Travelers from Europe and North America are likely to meet many compatriots in Jijiga. About halfway through my visit I was walking down one of the side roads in the morning and a young woman rode up beside me on a bicycle, chewing an ‘adey (tooth-brushing stick) and with her face covered in facial cream. “Hey man, where’re you from?” She asked. “I’m from the US,” I replied.

“Hey, me too! I’m from Minneapolis! My name’s Farah. I’ll see you around!”

The diaspora is in the house.

Jijiga’s Development Boom

Sayyid Mohammed ‘Abdille Hassan, the “Mad Mullah” who plagued the British by leading a 20-year anti-colonial struggle at the turn of the 20th century, leads the charge of progress in Jijiga’s main roundabout (in statue form). On either side of the main road that runs East to West, new hotels and office complexes are going up quickly. It is fascinating how straight buildings emerge from the crooked scaffolding used during construction. Diaspora investment and government infrastructure development are two of the main forces driving this infrastructure boom. Diaspora returnees (called “Qurba Joog” in Somali) are taking advantage of the invitation offered by the Somali Regional State government, and invitation that has become the subject of numerous songs inviting the Qurba Joog to return and invest in the development of the Horn of Africa. Featuring prominently among the new buildings is a G+5 financed by Kaah, a Somali bank that has long provided financial transfers across far reaches of the globe.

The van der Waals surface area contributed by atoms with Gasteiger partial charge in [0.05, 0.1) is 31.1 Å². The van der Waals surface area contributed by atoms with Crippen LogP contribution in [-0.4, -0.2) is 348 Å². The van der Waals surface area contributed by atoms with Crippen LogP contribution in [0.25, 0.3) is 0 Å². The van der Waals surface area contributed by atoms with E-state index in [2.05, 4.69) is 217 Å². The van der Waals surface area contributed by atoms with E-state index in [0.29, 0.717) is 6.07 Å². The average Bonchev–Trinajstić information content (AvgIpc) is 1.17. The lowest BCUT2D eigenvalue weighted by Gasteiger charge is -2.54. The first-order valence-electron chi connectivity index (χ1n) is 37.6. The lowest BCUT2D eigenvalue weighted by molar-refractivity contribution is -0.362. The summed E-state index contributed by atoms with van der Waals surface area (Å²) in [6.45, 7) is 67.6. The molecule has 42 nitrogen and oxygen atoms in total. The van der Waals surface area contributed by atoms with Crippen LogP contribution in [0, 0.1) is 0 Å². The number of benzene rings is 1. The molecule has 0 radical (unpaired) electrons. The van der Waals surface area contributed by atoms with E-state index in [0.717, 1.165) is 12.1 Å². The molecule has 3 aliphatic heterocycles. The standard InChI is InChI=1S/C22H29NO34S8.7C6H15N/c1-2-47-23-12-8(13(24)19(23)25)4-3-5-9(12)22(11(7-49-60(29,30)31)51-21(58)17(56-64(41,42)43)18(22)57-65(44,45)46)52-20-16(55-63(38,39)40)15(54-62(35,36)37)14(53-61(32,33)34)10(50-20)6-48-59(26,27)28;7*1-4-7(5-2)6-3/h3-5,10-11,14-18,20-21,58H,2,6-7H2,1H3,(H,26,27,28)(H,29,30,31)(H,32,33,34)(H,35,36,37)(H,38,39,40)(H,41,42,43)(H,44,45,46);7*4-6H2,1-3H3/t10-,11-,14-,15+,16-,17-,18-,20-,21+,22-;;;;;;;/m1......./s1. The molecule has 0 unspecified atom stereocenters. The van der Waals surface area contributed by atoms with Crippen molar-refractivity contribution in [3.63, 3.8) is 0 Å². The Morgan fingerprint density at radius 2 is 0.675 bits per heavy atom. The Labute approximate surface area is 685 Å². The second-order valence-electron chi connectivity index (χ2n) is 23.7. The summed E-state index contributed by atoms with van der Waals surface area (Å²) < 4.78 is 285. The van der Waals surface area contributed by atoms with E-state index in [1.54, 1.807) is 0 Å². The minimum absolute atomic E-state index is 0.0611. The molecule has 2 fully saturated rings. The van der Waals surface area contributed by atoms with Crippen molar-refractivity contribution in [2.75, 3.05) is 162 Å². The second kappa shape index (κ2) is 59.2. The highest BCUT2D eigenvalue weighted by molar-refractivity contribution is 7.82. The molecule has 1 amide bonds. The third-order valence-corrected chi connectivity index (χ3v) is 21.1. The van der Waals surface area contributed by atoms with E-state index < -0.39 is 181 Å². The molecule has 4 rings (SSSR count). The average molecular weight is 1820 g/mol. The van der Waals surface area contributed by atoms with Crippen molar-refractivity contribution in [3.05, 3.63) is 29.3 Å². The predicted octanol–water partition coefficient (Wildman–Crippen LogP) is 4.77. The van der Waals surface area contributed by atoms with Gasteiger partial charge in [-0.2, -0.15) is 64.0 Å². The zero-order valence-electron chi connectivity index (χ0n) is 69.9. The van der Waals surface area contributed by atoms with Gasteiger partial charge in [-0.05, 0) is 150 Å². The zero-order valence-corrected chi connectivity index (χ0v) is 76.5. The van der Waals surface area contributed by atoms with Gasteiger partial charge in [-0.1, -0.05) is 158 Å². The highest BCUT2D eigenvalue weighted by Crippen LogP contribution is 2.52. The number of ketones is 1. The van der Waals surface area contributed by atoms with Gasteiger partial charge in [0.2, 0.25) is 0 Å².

Downtown Jijiga, June 2015. Copyright D.K. Thompson.



Kaah Building

Kaah Building, nearing completion. The Ethiopian Airlines office in Jijiga is located on the first floor and several banks are on the ground floor facing the exterior. Copyright D.K. Thompson, 2015.

Getting to Jijiga

International travelers will land in Addis Ababa before proceeding to Jijiga. You can fly to Jijiga on Ethiopian Airlines, or to Dire Dawa and take a 2.5-hour bus ride to Jijiga. Alternately, you can take a bus from Addis Ababa, which will take between 9 and 11 hours. If you are not in a hurry, I recommend the bus, as it is cheap (350 ETB, or about $15 US) and takes a beautiful route through the eastern highlands. Selam Bus and Sky Bus are up to Western standards and boast very good safety records. I cannot recommend the cheaper local buses (they may be fast, but the road is also winding and dangerous, and you will probably see some minibuses and trucks wrecked on the side of the road along the way). Selam Bus and Sky Bus leave from Meskel Square, Addis Ababa. Get tickets a few days in advance, as the buses leave very early in the morning and will probably be full.

Once in Jijiga